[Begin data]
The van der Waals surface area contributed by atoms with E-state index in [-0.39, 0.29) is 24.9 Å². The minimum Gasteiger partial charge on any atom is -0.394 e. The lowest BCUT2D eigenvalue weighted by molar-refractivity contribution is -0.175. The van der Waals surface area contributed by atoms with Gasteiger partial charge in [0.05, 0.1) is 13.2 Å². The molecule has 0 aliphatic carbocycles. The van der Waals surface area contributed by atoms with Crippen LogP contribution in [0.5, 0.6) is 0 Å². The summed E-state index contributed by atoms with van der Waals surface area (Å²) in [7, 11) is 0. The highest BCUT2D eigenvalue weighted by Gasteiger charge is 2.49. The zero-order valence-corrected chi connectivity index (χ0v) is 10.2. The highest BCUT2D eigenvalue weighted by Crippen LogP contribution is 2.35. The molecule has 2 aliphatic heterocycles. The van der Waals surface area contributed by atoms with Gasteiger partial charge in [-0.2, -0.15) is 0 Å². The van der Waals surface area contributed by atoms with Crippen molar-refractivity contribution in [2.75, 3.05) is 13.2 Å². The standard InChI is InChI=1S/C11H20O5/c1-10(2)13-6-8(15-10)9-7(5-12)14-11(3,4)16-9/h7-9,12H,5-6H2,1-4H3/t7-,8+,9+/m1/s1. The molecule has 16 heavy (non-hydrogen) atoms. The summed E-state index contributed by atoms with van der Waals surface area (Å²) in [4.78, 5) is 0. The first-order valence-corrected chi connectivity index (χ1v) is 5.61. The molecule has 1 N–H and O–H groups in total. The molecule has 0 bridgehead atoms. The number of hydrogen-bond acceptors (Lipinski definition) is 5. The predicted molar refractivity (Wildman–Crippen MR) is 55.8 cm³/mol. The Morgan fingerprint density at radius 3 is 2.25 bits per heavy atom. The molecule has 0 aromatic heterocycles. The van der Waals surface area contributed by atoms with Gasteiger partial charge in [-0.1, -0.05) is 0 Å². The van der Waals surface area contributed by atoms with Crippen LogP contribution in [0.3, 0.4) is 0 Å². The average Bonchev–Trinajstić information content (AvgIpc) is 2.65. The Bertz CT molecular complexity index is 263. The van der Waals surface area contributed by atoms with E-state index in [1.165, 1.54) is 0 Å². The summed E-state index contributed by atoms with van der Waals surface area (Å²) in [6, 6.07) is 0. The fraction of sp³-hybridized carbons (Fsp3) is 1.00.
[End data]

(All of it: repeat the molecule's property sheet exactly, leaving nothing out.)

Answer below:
The van der Waals surface area contributed by atoms with E-state index in [-0.39, 0.29) is 24.9 Å². The minimum Gasteiger partial charge on any atom is -0.394 e. The lowest BCUT2D eigenvalue weighted by molar-refractivity contribution is -0.175. The van der Waals surface area contributed by atoms with Gasteiger partial charge in [0.05, 0.1) is 13.2 Å². The molecule has 0 aliphatic carbocycles. The van der Waals surface area contributed by atoms with Crippen LogP contribution in [0.5, 0.6) is 0 Å². The summed E-state index contributed by atoms with van der Waals surface area (Å²) in [7, 11) is 0. The highest BCUT2D eigenvalue weighted by Gasteiger charge is 2.49. The zero-order valence-corrected chi connectivity index (χ0v) is 10.2. The highest BCUT2D eigenvalue weighted by Crippen LogP contribution is 2.35. The molecule has 2 aliphatic heterocycles. The van der Waals surface area contributed by atoms with Gasteiger partial charge in [-0.2, -0.15) is 0 Å². The van der Waals surface area contributed by atoms with Crippen molar-refractivity contribution in [2.75, 3.05) is 13.2 Å². The standard InChI is InChI=1S/C11H20O5/c1-10(2)13-6-8(15-10)9-7(5-12)14-11(3,4)16-9/h7-9,12H,5-6H2,1-4H3/t7-,8+,9+/m1/s1. The molecule has 16 heavy (non-hydrogen) atoms. The summed E-state index contributed by atoms with van der Waals surface area (Å²) in [4.78, 5) is 0. The first-order valence-corrected chi connectivity index (χ1v) is 5.61. The molecule has 1 N–H and O–H groups in total. The molecule has 0 bridgehead atoms. The number of hydrogen-bond acceptors (Lipinski definition) is 5. The predicted molar refractivity (Wildman–Crippen MR) is 55.8 cm³/mol. The Morgan fingerprint density at radius 3 is 2.25 bits per heavy atom. The molecule has 0 aromatic heterocycles. The van der Waals surface area contributed by atoms with Gasteiger partial charge in [-0.1, -0.05) is 0 Å². The van der Waals surface area contributed by atoms with Crippen LogP contribution in [0.3, 0.4) is 0 Å². The average Bonchev–Trinajstić information content (AvgIpc) is 2.65. The Bertz CT molecular complexity index is 263. The van der Waals surface area contributed by atoms with E-state index in [1.165, 1.54) is 0 Å². The summed E-state index contributed by atoms with van der Waals surface area (Å²) in [6, 6.07) is 0. The fraction of sp³-hybridized carbons (Fsp3) is 1.00.